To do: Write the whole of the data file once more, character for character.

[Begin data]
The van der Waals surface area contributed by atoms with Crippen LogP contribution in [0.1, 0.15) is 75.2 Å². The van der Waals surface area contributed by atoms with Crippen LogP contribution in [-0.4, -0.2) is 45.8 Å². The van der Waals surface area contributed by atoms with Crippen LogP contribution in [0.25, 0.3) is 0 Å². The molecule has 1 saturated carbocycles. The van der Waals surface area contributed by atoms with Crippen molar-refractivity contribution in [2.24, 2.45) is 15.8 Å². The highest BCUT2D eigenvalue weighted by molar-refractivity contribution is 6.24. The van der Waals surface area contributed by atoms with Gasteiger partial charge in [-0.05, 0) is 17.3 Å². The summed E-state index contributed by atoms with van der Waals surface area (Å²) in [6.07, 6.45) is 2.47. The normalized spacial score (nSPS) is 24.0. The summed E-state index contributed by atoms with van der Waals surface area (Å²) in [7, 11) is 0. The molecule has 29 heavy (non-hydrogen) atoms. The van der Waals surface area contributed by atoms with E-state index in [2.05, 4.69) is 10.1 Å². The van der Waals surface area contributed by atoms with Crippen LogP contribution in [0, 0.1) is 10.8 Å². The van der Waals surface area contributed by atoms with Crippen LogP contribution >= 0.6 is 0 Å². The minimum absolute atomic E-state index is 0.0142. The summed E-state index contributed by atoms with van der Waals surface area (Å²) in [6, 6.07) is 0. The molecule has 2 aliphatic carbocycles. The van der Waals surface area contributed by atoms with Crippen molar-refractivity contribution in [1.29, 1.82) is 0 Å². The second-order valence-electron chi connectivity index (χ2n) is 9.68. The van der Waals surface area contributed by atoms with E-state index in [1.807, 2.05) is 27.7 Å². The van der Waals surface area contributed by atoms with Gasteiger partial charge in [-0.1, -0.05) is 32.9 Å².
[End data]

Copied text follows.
The van der Waals surface area contributed by atoms with Crippen LogP contribution in [0.1, 0.15) is 75.2 Å². The van der Waals surface area contributed by atoms with Crippen LogP contribution in [-0.4, -0.2) is 45.8 Å². The van der Waals surface area contributed by atoms with Crippen LogP contribution in [0.25, 0.3) is 0 Å². The molecule has 1 saturated carbocycles. The van der Waals surface area contributed by atoms with Crippen molar-refractivity contribution in [2.24, 2.45) is 15.8 Å². The highest BCUT2D eigenvalue weighted by molar-refractivity contribution is 6.24. The van der Waals surface area contributed by atoms with Gasteiger partial charge in [-0.05, 0) is 17.3 Å². The summed E-state index contributed by atoms with van der Waals surface area (Å²) in [6.07, 6.45) is 2.47. The normalized spacial score (nSPS) is 24.0. The summed E-state index contributed by atoms with van der Waals surface area (Å²) in [7, 11) is 0. The molecule has 29 heavy (non-hydrogen) atoms. The van der Waals surface area contributed by atoms with E-state index in [2.05, 4.69) is 10.1 Å². The van der Waals surface area contributed by atoms with Crippen LogP contribution in [0, 0.1) is 10.8 Å². The van der Waals surface area contributed by atoms with Crippen LogP contribution >= 0.6 is 0 Å². The minimum absolute atomic E-state index is 0.0142. The summed E-state index contributed by atoms with van der Waals surface area (Å²) in [6, 6.07) is 0. The molecule has 2 aliphatic carbocycles. The van der Waals surface area contributed by atoms with Crippen molar-refractivity contribution in [1.29, 1.82) is 0 Å². The second-order valence-electron chi connectivity index (χ2n) is 9.68. The van der Waals surface area contributed by atoms with E-state index in [1.807, 2.05) is 27.7 Å². The van der Waals surface area contributed by atoms with Gasteiger partial charge in [-0.1, -0.05) is 32.9 Å².